My code works fine, but I am prompted by my browser for all the input first and then then my console.log statements appear in the console. Is that by design? Shouldn't I confirm or prompt, and then have just the next portion of the story text appear?
JS dialogs (alert(), confirm(), prompt()) are interstitial objects that take precedence in the process queue. Everything else is put to sleep until after this queue is empty. All logging is suspended until then. There is no way to work around a dialog.
Wow, that's a new term for my vocab list. Interesting. Thanks mtf!
When working with dialogs some things to keep in mind may include:
- Make sure to null variables typically used in dialogs.
- Wrap dialogs in conditional statements so they are out of the normal flow.
- Cache repeated strings.
Often we will have a number of dialogs that use a single variable:
user = prompt(" ... ");
If the variable is reused, it will be overwritten. But what if it is tested in the meantime and currently holds its last state? That could generate a false positive in a conditional.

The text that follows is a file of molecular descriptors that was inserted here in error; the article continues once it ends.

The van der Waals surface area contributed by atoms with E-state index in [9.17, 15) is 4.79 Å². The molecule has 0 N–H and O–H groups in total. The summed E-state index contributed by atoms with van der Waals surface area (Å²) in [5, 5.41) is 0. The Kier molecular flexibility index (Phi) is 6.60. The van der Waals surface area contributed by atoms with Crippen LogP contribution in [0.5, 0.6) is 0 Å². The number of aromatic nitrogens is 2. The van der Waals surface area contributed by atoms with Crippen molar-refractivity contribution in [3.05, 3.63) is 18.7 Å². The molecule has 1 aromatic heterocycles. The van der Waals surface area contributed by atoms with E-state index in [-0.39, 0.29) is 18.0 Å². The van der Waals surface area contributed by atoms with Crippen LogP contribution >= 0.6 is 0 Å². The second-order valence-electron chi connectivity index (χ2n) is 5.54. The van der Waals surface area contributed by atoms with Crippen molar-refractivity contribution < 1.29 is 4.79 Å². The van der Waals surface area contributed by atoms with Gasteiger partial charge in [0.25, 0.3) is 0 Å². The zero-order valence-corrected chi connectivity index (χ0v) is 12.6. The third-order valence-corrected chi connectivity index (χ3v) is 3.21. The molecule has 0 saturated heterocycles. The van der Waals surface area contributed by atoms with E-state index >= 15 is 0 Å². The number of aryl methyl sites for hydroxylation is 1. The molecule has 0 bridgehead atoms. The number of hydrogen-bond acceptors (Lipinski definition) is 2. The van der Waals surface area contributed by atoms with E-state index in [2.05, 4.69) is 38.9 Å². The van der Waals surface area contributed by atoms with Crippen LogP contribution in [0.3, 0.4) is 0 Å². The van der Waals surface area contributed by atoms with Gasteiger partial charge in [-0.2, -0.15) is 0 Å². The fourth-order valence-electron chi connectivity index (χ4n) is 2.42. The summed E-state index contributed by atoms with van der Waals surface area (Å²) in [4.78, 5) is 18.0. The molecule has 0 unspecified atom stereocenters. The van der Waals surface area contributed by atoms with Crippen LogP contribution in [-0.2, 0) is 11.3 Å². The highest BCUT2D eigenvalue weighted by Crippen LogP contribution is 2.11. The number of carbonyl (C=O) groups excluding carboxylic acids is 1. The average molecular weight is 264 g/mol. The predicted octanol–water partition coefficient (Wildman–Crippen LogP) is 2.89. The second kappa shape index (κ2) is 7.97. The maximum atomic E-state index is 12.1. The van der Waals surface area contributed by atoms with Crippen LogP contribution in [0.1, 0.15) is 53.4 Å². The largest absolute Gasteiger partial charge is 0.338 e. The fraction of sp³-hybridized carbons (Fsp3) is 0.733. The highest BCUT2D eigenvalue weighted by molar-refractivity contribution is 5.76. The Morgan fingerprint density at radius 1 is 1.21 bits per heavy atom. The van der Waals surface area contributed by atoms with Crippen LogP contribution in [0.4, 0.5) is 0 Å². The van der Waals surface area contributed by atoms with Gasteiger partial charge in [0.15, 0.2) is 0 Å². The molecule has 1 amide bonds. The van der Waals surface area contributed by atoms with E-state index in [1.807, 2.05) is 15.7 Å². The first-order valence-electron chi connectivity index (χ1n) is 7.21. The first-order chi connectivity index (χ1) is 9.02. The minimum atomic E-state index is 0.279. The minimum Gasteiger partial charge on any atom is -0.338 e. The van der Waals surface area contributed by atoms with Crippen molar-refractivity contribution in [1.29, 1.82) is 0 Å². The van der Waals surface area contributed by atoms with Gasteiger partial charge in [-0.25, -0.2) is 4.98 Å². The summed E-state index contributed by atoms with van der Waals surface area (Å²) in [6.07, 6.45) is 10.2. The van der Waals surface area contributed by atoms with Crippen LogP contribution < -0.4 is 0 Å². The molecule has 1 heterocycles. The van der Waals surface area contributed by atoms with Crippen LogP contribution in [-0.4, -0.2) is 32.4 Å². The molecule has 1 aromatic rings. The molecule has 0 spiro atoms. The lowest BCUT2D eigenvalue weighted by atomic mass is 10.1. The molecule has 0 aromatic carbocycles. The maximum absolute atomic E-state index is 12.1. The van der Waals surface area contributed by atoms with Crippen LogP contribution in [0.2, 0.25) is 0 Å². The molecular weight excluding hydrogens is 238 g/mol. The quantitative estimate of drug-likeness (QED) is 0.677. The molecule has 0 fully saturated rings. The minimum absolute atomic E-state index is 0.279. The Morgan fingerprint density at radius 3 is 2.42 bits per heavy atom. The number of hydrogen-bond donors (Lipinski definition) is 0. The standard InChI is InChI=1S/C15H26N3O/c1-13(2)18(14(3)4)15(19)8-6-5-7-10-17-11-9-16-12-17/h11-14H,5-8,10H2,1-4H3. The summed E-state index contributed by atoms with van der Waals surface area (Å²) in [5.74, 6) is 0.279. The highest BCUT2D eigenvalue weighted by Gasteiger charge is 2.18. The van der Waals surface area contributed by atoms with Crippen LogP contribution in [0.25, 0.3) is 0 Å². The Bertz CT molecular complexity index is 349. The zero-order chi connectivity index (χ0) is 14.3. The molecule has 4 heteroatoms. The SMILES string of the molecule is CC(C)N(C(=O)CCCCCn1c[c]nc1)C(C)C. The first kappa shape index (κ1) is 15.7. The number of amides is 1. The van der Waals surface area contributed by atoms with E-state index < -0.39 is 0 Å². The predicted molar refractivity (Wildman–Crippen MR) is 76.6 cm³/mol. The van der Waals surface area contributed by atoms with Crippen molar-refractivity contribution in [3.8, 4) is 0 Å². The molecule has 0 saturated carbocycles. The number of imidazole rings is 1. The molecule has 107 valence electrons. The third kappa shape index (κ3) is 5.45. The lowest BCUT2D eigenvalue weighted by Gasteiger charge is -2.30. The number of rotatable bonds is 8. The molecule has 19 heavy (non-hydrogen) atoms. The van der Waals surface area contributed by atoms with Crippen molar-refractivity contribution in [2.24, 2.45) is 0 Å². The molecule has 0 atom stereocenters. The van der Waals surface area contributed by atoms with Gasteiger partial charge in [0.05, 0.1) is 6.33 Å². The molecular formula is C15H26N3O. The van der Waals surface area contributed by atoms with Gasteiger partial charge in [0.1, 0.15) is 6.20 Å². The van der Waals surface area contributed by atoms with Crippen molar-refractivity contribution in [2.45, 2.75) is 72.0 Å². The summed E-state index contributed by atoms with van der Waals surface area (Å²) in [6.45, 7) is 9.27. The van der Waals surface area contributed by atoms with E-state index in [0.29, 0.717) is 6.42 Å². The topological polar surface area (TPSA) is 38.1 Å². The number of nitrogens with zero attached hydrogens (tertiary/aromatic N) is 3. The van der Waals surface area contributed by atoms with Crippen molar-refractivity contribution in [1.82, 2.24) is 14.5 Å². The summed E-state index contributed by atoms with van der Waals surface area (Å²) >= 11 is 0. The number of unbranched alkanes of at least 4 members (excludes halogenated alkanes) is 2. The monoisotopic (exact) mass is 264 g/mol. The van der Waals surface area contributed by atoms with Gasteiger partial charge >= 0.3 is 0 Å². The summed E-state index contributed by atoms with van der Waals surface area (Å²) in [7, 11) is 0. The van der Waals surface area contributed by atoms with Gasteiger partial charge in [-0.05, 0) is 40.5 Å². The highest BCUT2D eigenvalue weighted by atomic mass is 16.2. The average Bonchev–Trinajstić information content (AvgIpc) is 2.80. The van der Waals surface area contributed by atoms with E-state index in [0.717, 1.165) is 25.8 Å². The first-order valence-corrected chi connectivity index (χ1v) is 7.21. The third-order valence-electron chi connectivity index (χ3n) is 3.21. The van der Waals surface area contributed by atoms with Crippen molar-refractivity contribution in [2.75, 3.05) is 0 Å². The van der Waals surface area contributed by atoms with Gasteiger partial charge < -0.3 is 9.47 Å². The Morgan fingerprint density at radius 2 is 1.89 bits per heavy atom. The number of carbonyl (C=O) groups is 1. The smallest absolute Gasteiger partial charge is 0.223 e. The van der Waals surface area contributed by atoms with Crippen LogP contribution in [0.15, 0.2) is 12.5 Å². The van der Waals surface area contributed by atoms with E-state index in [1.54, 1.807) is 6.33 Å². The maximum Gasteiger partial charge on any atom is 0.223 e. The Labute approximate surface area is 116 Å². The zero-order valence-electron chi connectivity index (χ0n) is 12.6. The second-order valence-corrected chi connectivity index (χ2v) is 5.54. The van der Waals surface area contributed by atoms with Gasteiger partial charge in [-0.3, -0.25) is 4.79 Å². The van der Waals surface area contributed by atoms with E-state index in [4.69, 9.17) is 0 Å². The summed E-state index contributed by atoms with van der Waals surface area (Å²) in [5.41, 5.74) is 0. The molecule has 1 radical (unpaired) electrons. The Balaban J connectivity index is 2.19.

We prevent this by copying the value to another variable and set this one to
choice = user; user = null;
By wrapping dialogs in conditional statements we can limit the number of them in the current process queue (my term, by the way, bears reading) at any one time and give our output a chance to display when normal flow is resumed. This is by no means a slam dunk approach, and only comes up intuitively, here. It will bear much testing to prove it out.
The last point about caching repeated strings is just a way to make code more D.R.Y. and easier to read. The logic in each instance may be different, but hidden by the repeated strings. Caching the strings places them out of view so we can see the logic in each instance.
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